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SC bill requires citizens to be 12 feet away from police when filming arrest


Rep. Todd Rutherford, D-Columbia, spars with Rep. Ivory Torrey Thigpen, D-Columbia, over his proposed HALO Act following a Judiciary subcommittee meeting at the Statehouse complex on Feb. 23, 2022. The bill would prevent law enforcement from charging those who film the police with contempt if they are farther than 12 feet away. Nick Reynolds/Staff

COLUMBIA — South Carolina lawmakers are weighing legislation to place restrictions on where people can film the police before being charged with obstruction of justice.

Called the "HALO Act," the bill would create a 12-foot perimeter around law enforcement where bystanders would be prevented from filming officer interactions with the public when conducting an arrest. 

The bill's sponsor, former chaplain for the Columbia Police Department and Democratic state Rep. Ivory Torrey Thigpen, told lawmakers he has been at incidents where questions arose over whether individuals were putting themselves or officers in danger.

"We do know that this technology is not going away, and incidents of it are increasing," he said. "I think it's an opportunity for us to be proactive and address what I believe is a concern not only for law enforcement and their safety but also concern for individuals and their First Amendment right to record."

The measure has bipartisan support, counting two Republican sponsors and the chair of the S.C. Legislative Black Caucus among its list of mainly Democratic backers. 

But critics, including Democrats in Thigpen's own party, say the bill likely impedes on the public's First Amendment rights and could provide law enforcement additional tools to not only cover up misconduct but also imprison those who document it. 

During a Feb. 23 hearing on the bill, Rep. Cezar McKnight, D-Kingstree, played cellphone video of two infamous killings of Black men by police: the 2020 death of George Floyd in Minneapolis and the fatal 2015 shooting of Walter Scott by a North Charleston police officer.

If the bill were enacted, he said, law enforcement would not only have the legal ability to charge the individual who recorded Floyd's death — which was filmed at close range — but have avenues to potentially abuse the law by charging individuals who filmed from farther away, like Scott videographer Feidin Santana.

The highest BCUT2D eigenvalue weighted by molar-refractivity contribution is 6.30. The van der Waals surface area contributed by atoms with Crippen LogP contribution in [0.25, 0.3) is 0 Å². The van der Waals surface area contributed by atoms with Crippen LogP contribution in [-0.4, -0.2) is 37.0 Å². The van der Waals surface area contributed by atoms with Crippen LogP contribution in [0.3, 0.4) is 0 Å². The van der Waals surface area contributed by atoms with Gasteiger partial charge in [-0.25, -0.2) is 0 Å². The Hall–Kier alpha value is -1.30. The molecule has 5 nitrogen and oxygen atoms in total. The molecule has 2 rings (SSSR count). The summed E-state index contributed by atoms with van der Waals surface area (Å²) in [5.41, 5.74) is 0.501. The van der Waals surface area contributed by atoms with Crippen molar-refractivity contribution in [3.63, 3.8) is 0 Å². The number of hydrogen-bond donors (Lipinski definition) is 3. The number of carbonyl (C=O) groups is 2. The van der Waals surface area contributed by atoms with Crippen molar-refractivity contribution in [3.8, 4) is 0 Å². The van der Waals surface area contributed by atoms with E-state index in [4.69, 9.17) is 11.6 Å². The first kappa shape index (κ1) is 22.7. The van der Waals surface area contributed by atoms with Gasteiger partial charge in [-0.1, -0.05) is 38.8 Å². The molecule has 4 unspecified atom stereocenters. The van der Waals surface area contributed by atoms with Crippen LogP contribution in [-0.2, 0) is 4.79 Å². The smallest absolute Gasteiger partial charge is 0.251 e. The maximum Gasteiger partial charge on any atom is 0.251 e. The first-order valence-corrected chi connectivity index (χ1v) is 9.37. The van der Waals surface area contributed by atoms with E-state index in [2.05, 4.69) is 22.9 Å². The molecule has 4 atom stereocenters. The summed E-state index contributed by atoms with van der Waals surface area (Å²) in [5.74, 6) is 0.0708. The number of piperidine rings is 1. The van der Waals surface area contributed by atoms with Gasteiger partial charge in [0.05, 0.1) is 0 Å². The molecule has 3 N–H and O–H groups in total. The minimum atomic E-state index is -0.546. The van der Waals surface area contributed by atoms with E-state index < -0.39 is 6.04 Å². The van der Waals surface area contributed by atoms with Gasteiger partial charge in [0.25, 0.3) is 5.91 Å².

"A 12-foot halo allows this man to die screaming for his mother the way he did and no one would know," McKnight said of Floyd. "A 12-foot halo allows (police officer) Derek Chauvin to be on the streets of Minneapolis abusing people."

"I am not at all going to suggest that law enforcement purposefully does this," he added. "These are rogue actors. Most of law enforcement in this country and in the state are fine people. Good folks. But we don't need another tool that will allow rogue elements to do what it is they want to do."

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Numerous cities and states have considered similar legislation.

In Miami Beach, Fla., in 2021, the City Council enacted an ordinance that allowed for the arrest of people who impeded the police, only for it to be used primarily against Black men and women who recorded them, according to The Miami Herald.

A more extreme 100-foot limit was attempted in Texas in 2015 to the chagrin of free-speech advocates, while Arizona is currently contemplating its own form of "halo" legislation. 

In South Carolina, proponents of the First Amendment believe the HALO Act could not just chill the rights of bystanders but also of the working press. 

"It's highly concerning that we're considering legislation which would take court-recognized, expressive conduct covered under the First Amendment and make it something subject to criminal punishment," said Taylor Smith, an attorney for the S.C. Press Association.

Smith said the ambiguous language of the bill also leaves significant potential for the law to be abused. Under current law, police officers do not need to issue a warning before conducting an arrest. They would not need to under the HALO Act, either.

Rather than strengthening protections for officers, state lawmaker and Santana attorney Todd Rutherford, D-Columbia, said police officers could potentially use the law as pretense to seize, and then destroy, the evidence of potential misconduct.

"If you try and interfere it's called obstruction of justice. It's already a crime," Rutherford said. "What we don't need to do is make it so that within a 12-foot range you would be arrested for filming the act of a police officer. What would happen is that 12 feet become some arbitrary number that nobody knows exactly where it is. The phone gets taken, the video gets deleted and the officer moves on."

He asked lawmakers to let the bill die "a miserable death and that nobody amends it at all. It's not worthy of being amended, to be quite honest with you."

It is unclear when the bill will be up for a vote. 

Contact Nick Reynolds at 843-834-4267. Follow him on Twitter @IAmNickReynolds.